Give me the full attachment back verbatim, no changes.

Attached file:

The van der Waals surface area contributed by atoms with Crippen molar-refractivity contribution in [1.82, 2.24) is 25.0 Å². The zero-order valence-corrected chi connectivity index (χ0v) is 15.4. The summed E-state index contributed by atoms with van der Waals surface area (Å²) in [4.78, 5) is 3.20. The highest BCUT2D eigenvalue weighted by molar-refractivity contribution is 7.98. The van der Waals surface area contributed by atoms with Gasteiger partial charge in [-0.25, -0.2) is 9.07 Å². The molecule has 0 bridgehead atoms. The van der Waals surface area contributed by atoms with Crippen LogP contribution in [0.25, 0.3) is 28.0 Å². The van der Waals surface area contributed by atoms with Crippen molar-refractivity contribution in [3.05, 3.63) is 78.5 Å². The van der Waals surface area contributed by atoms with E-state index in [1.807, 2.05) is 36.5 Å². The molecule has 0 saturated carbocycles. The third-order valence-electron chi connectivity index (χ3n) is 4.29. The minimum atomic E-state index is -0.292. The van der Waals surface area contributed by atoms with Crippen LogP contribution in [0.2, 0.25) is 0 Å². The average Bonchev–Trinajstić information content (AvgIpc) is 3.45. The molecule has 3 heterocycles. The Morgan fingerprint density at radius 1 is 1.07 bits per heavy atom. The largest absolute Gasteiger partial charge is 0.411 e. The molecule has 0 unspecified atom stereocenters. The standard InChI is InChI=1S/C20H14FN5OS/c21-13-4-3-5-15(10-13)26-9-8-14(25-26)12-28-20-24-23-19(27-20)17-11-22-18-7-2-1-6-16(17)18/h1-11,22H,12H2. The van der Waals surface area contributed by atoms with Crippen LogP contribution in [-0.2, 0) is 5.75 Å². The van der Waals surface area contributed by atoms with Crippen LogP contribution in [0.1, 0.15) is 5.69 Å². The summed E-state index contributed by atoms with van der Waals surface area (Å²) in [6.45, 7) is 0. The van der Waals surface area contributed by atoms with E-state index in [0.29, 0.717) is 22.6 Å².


The van der Waals surface area contributed by atoms with Crippen molar-refractivity contribution in [1.82, 2.24) is 25.0 Å². The zero-order valence-corrected chi connectivity index (χ0v) is 15.4. The summed E-state index contributed by atoms with van der Waals surface area (Å²) in [4.78, 5) is 3.20. The highest BCUT2D eigenvalue weighted by molar-refractivity contribution is 7.98. The van der Waals surface area contributed by atoms with Gasteiger partial charge in [-0.25, -0.2) is 9.07 Å². The molecule has 0 bridgehead atoms. The van der Waals surface area contributed by atoms with Crippen LogP contribution in [0.25, 0.3) is 28.0 Å². The van der Waals surface area contributed by atoms with Crippen molar-refractivity contribution in [3.05, 3.63) is 78.5 Å². The van der Waals surface area contributed by atoms with E-state index in [1.807, 2.05) is 36.5 Å². The molecule has 0 saturated carbocycles. The third-order valence-electron chi connectivity index (χ3n) is 4.29. The minimum atomic E-state index is -0.292. The van der Waals surface area contributed by atoms with Crippen LogP contribution in [0.2, 0.25) is 0 Å². The average Bonchev–Trinajstić information content (AvgIpc) is 3.45. The molecule has 3 heterocycles. The Morgan fingerprint density at radius 1 is 1.07 bits per heavy atom. The largest absolute Gasteiger partial charge is 0.411 e. The molecule has 0 unspecified atom stereocenters. The standard InChI is InChI=1S/C20H14FN5OS/c21-13-4-3-5-15(10-13)26-9-8-14(25-26)12-28-20-24-23-19(27-20)17-11-22-18-7-2-1-6-16(17)18/h1-11,22H,12H2. The van der Waals surface area contributed by atoms with Crippen LogP contribution in [-0.2, 0) is 5.75 Å². The van der Waals surface area contributed by atoms with Crippen LogP contribution in [0.1, 0.15) is 5.69 Å². The summed E-state index contributed by atoms with van der Waals surface area (Å²) in [6.45, 7) is 0. The van der Waals surface area contributed by atoms with E-state index in [0.29, 0.717) is 22.6 Å².